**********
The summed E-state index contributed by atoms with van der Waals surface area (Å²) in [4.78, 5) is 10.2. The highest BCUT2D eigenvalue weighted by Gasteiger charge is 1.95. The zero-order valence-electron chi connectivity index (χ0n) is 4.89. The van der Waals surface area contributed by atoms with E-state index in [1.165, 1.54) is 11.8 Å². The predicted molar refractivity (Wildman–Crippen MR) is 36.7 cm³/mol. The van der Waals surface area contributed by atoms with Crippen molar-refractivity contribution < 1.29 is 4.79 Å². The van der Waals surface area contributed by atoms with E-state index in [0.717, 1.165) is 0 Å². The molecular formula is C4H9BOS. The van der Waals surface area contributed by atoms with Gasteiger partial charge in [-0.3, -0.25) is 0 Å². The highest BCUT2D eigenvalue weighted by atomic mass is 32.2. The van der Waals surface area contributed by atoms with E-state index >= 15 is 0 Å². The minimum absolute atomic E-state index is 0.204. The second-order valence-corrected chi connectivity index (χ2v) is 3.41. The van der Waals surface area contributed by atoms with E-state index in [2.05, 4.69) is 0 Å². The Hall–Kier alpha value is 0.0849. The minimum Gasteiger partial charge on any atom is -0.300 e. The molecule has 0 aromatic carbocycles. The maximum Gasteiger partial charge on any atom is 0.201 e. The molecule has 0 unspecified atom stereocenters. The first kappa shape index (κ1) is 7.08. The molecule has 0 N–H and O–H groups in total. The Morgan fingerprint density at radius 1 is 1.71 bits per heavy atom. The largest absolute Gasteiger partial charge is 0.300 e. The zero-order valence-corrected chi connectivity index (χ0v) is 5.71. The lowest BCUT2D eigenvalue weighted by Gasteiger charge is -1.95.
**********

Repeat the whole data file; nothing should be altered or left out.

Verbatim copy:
The summed E-state index contributed by atoms with van der Waals surface area (Å²) in [4.78, 5) is 10.2. The highest BCUT2D eigenvalue weighted by Gasteiger charge is 1.95. The zero-order valence-electron chi connectivity index (χ0n) is 4.89. The van der Waals surface area contributed by atoms with E-state index in [1.165, 1.54) is 11.8 Å². The predicted molar refractivity (Wildman–Crippen MR) is 36.7 cm³/mol. The van der Waals surface area contributed by atoms with Crippen molar-refractivity contribution < 1.29 is 4.79 Å². The van der Waals surface area contributed by atoms with E-state index in [0.717, 1.165) is 0 Å². The molecular formula is C4H9BOS. The van der Waals surface area contributed by atoms with Gasteiger partial charge in [-0.3, -0.25) is 0 Å². The highest BCUT2D eigenvalue weighted by atomic mass is 32.2. The van der Waals surface area contributed by atoms with E-state index >= 15 is 0 Å². The minimum absolute atomic E-state index is 0.204. The second-order valence-corrected chi connectivity index (χ2v) is 3.41. The van der Waals surface area contributed by atoms with E-state index in [2.05, 4.69) is 0 Å². The Hall–Kier alpha value is 0.0849. The minimum Gasteiger partial charge on any atom is -0.300 e. The molecule has 0 aromatic carbocycles. The maximum Gasteiger partial charge on any atom is 0.201 e. The molecule has 0 unspecified atom stereocenters. The first kappa shape index (κ1) is 7.08. The molecule has 0 N–H and O–H groups in total. The Morgan fingerprint density at radius 1 is 1.71 bits per heavy atom. The largest absolute Gasteiger partial charge is 0.300 e. The zero-order valence-corrected chi connectivity index (χ0v) is 5.71. The lowest BCUT2D eigenvalue weighted by Gasteiger charge is -1.95.